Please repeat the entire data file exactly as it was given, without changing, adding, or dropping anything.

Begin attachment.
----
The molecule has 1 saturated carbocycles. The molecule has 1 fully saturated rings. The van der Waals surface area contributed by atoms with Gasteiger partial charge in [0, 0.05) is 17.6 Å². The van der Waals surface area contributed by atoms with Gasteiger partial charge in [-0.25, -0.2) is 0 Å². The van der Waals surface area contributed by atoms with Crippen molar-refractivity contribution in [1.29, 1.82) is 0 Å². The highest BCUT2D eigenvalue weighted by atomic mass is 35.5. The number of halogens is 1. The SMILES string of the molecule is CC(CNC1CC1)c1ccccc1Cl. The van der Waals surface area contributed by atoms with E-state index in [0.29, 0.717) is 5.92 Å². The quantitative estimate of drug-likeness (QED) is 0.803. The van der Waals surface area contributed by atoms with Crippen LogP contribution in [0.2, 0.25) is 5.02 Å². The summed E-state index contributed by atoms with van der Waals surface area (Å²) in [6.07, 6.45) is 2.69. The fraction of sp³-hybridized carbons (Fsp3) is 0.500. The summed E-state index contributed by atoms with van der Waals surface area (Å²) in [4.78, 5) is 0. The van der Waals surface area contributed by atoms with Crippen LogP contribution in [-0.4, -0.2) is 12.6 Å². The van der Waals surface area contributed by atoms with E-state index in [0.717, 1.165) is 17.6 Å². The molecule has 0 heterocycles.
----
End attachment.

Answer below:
The molecule has 1 saturated carbocycles. The molecule has 1 fully saturated rings. The van der Waals surface area contributed by atoms with Gasteiger partial charge in [0, 0.05) is 17.6 Å². The van der Waals surface area contributed by atoms with Gasteiger partial charge in [-0.25, -0.2) is 0 Å². The van der Waals surface area contributed by atoms with Crippen molar-refractivity contribution in [1.29, 1.82) is 0 Å². The highest BCUT2D eigenvalue weighted by atomic mass is 35.5. The number of halogens is 1. The SMILES string of the molecule is CC(CNC1CC1)c1ccccc1Cl. The van der Waals surface area contributed by atoms with E-state index in [0.29, 0.717) is 5.92 Å². The quantitative estimate of drug-likeness (QED) is 0.803. The van der Waals surface area contributed by atoms with Crippen LogP contribution in [0.2, 0.25) is 5.02 Å². The summed E-state index contributed by atoms with van der Waals surface area (Å²) in [6.07, 6.45) is 2.69. The fraction of sp³-hybridized carbons (Fsp3) is 0.500. The summed E-state index contributed by atoms with van der Waals surface area (Å²) in [4.78, 5) is 0. The van der Waals surface area contributed by atoms with Crippen LogP contribution in [-0.4, -0.2) is 12.6 Å². The van der Waals surface area contributed by atoms with E-state index in [0.717, 1.165) is 17.6 Å². The molecule has 0 heterocycles.